sushi, at home
March 23, 2013 § 5 Comments
We love to go out for sushi. We actually enjoy a nice sushi meal at least four times a month. Lately we have been talking about trying to prepare sushi at home. I am not talking about sushi rolls. I am talking about nigiri. A raw piece of fish on top of an oblong brick of sticky white rice.
Yesterday I decided I would go to Uwajimaya, Seattle’s asian supermarket and pick up some sushi grade salmon. What I learned, you don’t just purchase fresh salmon for raw consumption. The salmon must be frozen first for a period of time to sufficiently kill any potential parasites. They had a plentiful supply of sushi grade fish available. I bought Atlantic salmon and “tako”, which is octopus. The octopus had been already steamed and sliced.
While I was at Uwajimaya, I decided to gather the ingredients to make a Pho style soup. I looked up a recipe for vegetarian pho broth. My favorite “go to” food blog, thekitchn had a very simple recipe I knew I could prepare. I collected the few ingredients I needed and I was off and running. I also picked up dessert. I found some delicious tiny bite size cream puffs, filled with fresh dairy cream and vanilla!
Well, I am sure we will still go out for sushi, on occasion. However, I have to say, as a family, we had a blast preparing this meal together.
- 3/4 lb. thinly sliced, sushi-grade salmon
- 1/4 lb. thinly sliced, steamed octopus
- 1/2 cup pickled ginger
- 1 tablespoon prepared wasabi
- 3 cups short grain rice
- 4 cups water
- 1/2 cup rice vinegar
- 2 tablespoons sugar
- 2 teaspoons salt
Wash the rice under running water for 1-2 minutes until the water runs clear, washing the starch out. Place rice in a 2 quart pan. Add 4 cups water and bring to a boil over high heat. Boil 1 minute on medium heat. Stir once, cover pan and turn heat down to low. I have read you should only use a wooden spoon to stir your rice. A metal spoon will damage the rice. Simmer for 20 minutes.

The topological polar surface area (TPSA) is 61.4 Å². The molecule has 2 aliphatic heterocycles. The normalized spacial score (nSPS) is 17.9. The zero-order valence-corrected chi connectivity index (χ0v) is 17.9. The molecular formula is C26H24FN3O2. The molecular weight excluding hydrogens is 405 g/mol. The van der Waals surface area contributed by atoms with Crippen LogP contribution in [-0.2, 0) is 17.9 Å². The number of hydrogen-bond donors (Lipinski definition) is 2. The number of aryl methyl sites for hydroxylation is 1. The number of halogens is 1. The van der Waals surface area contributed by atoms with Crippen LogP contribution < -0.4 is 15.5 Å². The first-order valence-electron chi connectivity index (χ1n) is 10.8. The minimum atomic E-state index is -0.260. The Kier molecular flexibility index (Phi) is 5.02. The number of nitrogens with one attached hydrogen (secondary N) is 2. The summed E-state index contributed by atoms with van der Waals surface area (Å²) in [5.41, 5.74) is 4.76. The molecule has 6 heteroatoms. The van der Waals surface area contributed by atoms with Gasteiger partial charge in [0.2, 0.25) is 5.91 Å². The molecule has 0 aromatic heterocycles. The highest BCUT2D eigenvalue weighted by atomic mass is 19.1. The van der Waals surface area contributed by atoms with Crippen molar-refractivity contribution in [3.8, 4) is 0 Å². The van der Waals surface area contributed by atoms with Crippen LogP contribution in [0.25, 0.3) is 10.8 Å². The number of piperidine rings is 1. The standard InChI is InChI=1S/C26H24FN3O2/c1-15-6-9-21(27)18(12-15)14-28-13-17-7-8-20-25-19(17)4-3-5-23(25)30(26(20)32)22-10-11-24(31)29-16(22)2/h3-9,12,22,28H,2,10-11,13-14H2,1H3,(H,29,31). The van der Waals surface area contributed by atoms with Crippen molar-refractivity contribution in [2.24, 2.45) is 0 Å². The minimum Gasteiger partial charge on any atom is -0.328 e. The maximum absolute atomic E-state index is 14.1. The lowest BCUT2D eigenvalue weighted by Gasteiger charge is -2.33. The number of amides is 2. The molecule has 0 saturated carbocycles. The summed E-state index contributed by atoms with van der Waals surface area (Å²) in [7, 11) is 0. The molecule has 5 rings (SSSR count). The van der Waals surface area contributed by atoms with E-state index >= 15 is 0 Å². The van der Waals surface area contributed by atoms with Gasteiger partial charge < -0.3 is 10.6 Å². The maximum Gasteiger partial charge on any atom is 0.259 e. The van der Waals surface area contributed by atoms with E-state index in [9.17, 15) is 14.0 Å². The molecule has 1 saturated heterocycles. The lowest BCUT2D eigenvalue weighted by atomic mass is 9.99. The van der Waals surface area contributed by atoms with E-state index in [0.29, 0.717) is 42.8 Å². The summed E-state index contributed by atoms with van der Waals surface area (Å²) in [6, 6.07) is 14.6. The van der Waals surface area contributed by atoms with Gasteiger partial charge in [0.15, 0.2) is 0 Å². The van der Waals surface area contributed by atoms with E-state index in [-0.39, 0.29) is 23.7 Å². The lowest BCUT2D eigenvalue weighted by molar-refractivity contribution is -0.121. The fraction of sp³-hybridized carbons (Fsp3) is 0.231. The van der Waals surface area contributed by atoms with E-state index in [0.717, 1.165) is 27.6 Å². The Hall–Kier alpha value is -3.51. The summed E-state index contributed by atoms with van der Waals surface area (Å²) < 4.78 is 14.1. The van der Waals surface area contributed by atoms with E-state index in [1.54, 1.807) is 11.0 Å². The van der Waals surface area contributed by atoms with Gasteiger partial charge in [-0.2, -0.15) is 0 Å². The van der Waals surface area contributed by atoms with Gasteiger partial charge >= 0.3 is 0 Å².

While rice is cooking, in a small pot combine vinegar, sugar and salt. Heat, over medium until all solids become liquid.
When the rice is done, transfer to a bowl. Stir in your seasoned rice vinegar and allow to come to room temperature.
Using wet hands, we formed little oblong bricks of rice, placed a little spot of wasabi, then topped with a slice of fish. Serve with little dishes of soy sauce for dipping.
pho noodle soup
- 1 large onion, peeled and halved
- 2 inch piece fresh ginger root, peeled and halved lengthwise
- 3 inch cinnamon stick
- 1 star anise
- 2 cloves
- 1 teaspoon coriander seeds
- 4 cups unsalted vegetable stock
- 2 teaspoons soy sauce
- handful of watercress, torn into small pieces
- a few sprigs of thai basil
- one cup of bean sprouts
- 1 lime, cut into wedges
- 2 tablespoons toasted sesame seeds
- 1/2 pound dry flat rice noodles
- (I realized I accidentally bought wheat soba noodles, used them anyway, it was still perfect)
- sriracha sauce (a thai-style hot sauce, typically made from sun-ripened chili peppers, vinegar, garlic, sugar and salt)
Since we were going to prepare sushi too, I prepared the broth a few hours before. I kept it on the stovetop, covered, and for the reason that it is vegetarian, without heat.
Char the onion and ginger under a broiler until slightly blackened, about 5-7 minutes on each side. Rinse well with water.
In a large pot, dry roast cinnamon, star anise, cloves, and coriander over medium-low heat, stirring to prevent burning. When spices are aromatic, add vegetable stock, soy sauce, charred onion and ginger.
Bring broth to a boil, reduce heat, simmer, covered, for 30 minutes. Strain and keep aside until ready to serve.
While the broth is simmering, prepare and bring your toppings to the table.
Since I accidentally bought the soba wheat noodles, I boiled the noodle in the broth for a few minutes before serving. Otherwise, if you have rice noodles, place noodles in a large bowl and cover with hot water. Let stand for 20-30 minutes or until tender but still chewy. Drain.
Divide noodles between bowls, ladle about 2 cups of broth in each bowl. Serve, allowing diners to garnish their own bowls.
Oh, did I mention Sake?